Saudi Arabia’s Princess Reema gave an impassioned speech at the World Economic Forum.

Change is in the air throughout Saudi Arabia, and if you ask the kingdom’s Princess Reema Bandar Al-Saud, the rest of the world needs to take note.

At the World Economic Forum in Davos, Switzerland, on Thursday, the royal (who became the first woman to lead a federation for sport in Saudi last year) gave a talk about the progress of gender equality in her country.

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Full of insight and genuine feeling, the princess’s speech is a must-read for anyone who’s interested in the experience of Saudi women.

 

Her main point? The drive for change is coming from within the kingdom itself.

princess reema

“It’s necessary for our nation from an economic point of view, and also from the holistic nature of how you want a family to actually function as a family if you’re constantly segregating family members. It just doesn’t work that way,” Princess Reema said, according to Arab News.

“We’re not doing gender equality because the West wants it, or because it will target Human Rights Watch and get them off our backs, or because Amnesty International is going to say ‘great, good job you.’ We’re doing it because it is right,” she said.

That change is ongoing and won’t necessarily happen overnight, the royal said, but it was frustrating to be met with cynicism from international media.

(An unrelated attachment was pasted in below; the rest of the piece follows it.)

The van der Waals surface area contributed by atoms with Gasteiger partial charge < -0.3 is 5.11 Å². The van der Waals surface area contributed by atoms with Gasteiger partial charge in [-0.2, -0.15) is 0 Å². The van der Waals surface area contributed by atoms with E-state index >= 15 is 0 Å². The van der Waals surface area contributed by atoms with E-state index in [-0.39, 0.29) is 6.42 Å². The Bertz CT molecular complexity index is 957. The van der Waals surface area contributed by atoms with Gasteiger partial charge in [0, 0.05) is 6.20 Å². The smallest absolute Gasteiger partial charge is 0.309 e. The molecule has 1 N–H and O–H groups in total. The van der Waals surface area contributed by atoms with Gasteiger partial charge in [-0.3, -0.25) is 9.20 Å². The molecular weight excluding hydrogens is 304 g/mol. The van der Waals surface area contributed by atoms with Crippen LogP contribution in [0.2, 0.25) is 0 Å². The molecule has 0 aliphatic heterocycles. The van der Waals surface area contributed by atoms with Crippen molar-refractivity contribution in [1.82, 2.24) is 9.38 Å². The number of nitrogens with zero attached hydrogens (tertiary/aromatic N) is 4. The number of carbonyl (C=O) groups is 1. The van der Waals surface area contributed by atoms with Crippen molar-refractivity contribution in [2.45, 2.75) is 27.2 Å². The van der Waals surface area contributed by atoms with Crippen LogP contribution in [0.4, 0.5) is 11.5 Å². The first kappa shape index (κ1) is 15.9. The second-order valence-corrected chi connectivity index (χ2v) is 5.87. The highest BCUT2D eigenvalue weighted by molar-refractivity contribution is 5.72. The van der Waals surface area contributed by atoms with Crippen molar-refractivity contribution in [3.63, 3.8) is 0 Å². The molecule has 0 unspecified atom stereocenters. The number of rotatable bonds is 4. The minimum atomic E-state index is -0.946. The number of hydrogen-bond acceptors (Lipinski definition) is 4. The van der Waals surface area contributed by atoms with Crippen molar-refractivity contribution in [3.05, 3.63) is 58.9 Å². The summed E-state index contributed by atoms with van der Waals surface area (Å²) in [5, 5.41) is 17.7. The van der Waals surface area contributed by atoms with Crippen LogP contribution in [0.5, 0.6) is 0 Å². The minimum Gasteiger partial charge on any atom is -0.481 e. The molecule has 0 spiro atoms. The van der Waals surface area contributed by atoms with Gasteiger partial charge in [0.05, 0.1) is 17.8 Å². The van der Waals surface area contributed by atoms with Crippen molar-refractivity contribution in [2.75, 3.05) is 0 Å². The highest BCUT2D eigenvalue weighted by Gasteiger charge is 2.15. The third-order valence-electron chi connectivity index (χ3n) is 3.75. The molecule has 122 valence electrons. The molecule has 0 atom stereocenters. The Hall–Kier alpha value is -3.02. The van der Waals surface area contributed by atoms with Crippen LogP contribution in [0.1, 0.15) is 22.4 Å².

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However, Princess Reema was more concerned with women inside Saudi Arabia. There, she said, there are thousands who have been working for equality for years.

“Perhaps you just have not heard our voices before. Today the introduction of the woman may seem like an anomaly or novelty across the world, and in Saudi Arabia, but we’ve been there,” the royal said, Arab News reports.

“Where we have been is the silent partner, but today we’re being given the opportunity and platform to be more present and more relevant.”

With the changes that are currently afoot, we’re thinking we’ll be hearing from them more and more.

The moves come as part of Vision 2030, Crown Prince Mohammed bin Salman’s ambitious post-oil economic plan which aims to make Saudi a more modern, tourist-friendly destination.

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Images: Getty